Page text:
Ephraim Radner, A profound ignorance:  modern pneumatology and its anti-modern redemption (Waco, TX:  Baylor University Press, 2019), 241-242, underscoring mine.  Needless to say, "pneumatic" is almost a dirty word here, as throughout the book (11 par. 3), a cipher for the Incarnation- and Cross-avoiding temptations of the (admittedly legitimate) theodicy of intimacy.  The Spirit just is this "enough" (Introduction, too, for example at p. 11), nor should we be looking for something more.  That there is "something better 'waiting' beyond this life" is a "necessary conviction if we are to ward off despair or angry cynicism against God" (239).  But it must not become the focus of a kind of pneumatic escapism, for it is the Spirit's job to drive us deeper into an opaque but authentically Christoform life of cruciform suffering in the here and now.  However:  "Jesus suffers."  Note the present tense.  Is that orthodox?

Monday, October 26, 2020

Rivers do not drink their own water; trees do not eat their own fruit. . . .

Rivers do not drink their own water; trees do not eat their own fruit; the sun does not shine on itself andflowers do not spread their fragrance for themselves. Living for others is a rule of nature. We are all born to help each other. No matter how difficult it is. . . . Life is good when you are happy; but much better when others are happy because of you.

And variants galore.

This has in recent times been widely attributed to Pope Francis, though I have yet to trace a use of it (or any version thereof) back to him.

Meanwhile its opening clauses antedate him by centuries, being unmistakably those of a Sanskrit subhāṣita present in the 14th-century Sūktiratnahāra (Sūkti ratna hāra). They ran in the Sūktiratnahāra as follows:

"Rivers do not drink their water; the trees do not eat [their own] fruits, the cloud never eats crops, [indeed] the lives of the virtuous are for the welfare of others."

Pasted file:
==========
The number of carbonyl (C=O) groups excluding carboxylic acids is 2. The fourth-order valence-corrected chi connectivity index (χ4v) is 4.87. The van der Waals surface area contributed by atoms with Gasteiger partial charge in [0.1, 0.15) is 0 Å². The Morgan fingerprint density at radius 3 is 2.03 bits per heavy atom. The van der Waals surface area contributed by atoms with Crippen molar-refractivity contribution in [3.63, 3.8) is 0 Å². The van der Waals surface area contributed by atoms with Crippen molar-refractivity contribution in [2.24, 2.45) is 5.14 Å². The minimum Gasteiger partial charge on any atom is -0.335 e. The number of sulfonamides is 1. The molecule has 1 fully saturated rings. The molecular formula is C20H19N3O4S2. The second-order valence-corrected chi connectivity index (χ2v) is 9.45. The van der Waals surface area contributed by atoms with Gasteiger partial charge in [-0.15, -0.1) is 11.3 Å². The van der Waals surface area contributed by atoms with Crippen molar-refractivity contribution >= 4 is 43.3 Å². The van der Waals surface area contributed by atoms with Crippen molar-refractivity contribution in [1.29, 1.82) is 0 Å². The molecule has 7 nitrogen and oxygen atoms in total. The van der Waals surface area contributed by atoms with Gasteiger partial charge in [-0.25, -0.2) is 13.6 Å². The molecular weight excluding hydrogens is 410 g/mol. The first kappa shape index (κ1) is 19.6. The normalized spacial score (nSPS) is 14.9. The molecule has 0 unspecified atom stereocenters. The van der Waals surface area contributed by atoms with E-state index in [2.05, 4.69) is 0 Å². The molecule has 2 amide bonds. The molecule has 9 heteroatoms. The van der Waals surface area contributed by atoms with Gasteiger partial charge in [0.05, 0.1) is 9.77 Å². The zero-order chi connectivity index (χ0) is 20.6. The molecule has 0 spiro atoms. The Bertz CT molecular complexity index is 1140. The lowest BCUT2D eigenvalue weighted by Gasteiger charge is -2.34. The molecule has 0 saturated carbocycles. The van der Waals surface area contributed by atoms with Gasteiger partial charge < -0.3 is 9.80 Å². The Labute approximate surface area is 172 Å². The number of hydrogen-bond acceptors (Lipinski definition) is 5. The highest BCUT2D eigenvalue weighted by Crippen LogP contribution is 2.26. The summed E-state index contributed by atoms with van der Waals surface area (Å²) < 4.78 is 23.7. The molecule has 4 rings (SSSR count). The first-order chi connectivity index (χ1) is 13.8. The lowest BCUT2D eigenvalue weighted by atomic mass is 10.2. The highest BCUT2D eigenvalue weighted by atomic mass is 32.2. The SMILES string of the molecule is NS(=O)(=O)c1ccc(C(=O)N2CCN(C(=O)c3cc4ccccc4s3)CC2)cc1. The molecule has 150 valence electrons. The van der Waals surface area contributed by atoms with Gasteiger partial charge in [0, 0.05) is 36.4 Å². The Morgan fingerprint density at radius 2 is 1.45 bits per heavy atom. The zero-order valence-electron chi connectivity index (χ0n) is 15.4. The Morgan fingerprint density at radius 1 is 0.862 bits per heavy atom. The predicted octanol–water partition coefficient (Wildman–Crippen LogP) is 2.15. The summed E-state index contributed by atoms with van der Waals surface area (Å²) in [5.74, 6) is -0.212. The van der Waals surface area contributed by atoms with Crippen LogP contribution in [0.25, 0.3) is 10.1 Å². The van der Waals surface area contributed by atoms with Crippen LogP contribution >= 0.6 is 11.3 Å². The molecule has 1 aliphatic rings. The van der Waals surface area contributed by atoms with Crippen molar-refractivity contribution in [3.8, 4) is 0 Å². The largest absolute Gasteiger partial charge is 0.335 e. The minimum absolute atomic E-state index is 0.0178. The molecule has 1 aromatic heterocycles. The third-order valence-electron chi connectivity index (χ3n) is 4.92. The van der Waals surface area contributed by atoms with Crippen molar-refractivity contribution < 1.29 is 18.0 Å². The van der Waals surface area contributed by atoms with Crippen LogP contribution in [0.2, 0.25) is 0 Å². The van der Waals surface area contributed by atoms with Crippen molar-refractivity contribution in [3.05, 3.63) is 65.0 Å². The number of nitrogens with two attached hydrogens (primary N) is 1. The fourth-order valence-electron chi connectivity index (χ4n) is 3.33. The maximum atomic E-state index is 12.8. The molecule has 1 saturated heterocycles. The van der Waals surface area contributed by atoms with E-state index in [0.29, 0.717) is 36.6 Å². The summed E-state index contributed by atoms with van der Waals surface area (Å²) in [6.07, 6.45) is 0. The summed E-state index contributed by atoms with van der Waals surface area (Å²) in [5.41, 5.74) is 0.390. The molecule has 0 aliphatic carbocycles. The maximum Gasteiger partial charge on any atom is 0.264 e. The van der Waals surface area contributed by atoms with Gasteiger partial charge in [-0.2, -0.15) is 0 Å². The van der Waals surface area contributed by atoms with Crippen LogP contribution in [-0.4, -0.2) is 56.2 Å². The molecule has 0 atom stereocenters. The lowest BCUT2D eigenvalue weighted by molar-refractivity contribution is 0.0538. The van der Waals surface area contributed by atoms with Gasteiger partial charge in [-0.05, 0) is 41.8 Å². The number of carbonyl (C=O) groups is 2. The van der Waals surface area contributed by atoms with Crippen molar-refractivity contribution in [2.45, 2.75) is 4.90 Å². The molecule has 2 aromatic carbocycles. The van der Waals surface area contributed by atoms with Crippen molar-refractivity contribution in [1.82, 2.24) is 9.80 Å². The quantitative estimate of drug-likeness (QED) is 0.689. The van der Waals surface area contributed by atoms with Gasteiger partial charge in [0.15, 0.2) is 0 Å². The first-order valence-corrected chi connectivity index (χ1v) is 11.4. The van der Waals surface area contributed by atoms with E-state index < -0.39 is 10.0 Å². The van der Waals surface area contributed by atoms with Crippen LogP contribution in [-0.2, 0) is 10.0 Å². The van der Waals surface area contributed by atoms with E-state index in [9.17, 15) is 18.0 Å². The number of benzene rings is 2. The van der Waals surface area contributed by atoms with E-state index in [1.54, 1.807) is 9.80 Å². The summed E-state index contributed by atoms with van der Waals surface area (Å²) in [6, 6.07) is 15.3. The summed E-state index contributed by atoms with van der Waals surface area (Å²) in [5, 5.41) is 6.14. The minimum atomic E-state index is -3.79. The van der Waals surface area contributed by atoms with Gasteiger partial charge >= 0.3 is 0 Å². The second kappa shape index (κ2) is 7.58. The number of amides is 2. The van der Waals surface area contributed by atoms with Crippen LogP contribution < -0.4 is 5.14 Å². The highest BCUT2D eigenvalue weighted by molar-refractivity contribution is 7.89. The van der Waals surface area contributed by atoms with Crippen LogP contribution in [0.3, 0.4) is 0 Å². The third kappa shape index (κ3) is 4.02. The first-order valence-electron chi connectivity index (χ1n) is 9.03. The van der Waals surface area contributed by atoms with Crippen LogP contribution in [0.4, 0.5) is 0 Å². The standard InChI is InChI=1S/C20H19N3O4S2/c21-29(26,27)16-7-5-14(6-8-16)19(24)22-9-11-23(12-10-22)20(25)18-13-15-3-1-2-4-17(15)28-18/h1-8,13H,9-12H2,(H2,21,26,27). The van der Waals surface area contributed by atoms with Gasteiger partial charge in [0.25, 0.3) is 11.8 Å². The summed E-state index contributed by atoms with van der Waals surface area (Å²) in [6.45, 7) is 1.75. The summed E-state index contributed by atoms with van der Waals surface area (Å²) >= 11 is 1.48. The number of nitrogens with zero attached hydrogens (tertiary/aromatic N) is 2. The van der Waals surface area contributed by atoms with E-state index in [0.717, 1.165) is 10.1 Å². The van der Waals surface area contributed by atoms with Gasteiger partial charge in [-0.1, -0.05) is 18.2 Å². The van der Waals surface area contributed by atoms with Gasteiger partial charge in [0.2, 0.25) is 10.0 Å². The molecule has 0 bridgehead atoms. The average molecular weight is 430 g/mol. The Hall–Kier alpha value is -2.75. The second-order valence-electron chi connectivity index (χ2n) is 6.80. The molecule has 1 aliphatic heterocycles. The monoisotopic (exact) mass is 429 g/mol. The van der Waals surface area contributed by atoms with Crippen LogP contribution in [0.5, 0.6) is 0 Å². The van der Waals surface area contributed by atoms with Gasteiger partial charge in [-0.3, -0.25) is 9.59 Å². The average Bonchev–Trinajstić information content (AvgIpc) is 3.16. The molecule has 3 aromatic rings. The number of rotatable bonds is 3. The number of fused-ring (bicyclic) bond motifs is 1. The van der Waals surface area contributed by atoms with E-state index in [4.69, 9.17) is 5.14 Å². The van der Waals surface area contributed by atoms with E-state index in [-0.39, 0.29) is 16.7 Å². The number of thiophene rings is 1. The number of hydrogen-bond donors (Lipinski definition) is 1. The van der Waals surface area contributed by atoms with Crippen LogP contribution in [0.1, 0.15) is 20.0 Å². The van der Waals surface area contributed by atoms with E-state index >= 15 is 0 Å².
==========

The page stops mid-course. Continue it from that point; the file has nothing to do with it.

This came into the 14th/18th-century Pali Lokanīti as follows:

"Rivers do not drink up their water, nor trees eat up their fruit; rain does not fall in some places only: the wealth of the virtuous is for others."

Source: Ujjwal Kumar, "Lokanīti: method of adaption and new vocabulary," Buddhist studies review 34, no. 1 (2017): 99 and elsewhere.

The Pali proverb in particular, at least, had made its way into the consciousness of English speakers by 1892 at the latest ("Rivers do not drink their own water; trees do not eat their own fruit; neither are clouds stationary anywhere. So also with wealth: it is for the benefit of others"). Indeed, by 1878. For the Burmese Lokanīti was first translated into English by Richard Carnac Temple in that year (Journal of the Asiatic Society of Bengal 47, no. 3 (1878)), and here it is: no. 23 on p. 247 ("The rivers drink not of their own water, neither eat the trees of their own fruit, nor fall the rains in every place: likewise are the riche of the jut man only for an help unto others"). And then again by James Gray in 1886 (no. 64 (Lokanīti) and no. 139 (Dhammanīti)):

"Rivers do not drink up their water, nor trees eat up their fruit; rain does not fall in some places only: the wealth of the virtuous is for others."

"Rivers do not drink up their water, nor trees eat up their own fruit; rain never eats up corn: the wealth of the righteous is for others."

Undoubtedly the variants on this have been legion. But IF Pope Francis "quoted" and adapted it (filling it out in the manner noted above, perhaps in imitation of someone else), I would be interested in knowing where, for, as I've just said, I have yet to identify a use of it by him. (He has, by the way, been notoriously sloppy on many occasions, and about matters far more serious than quotations.)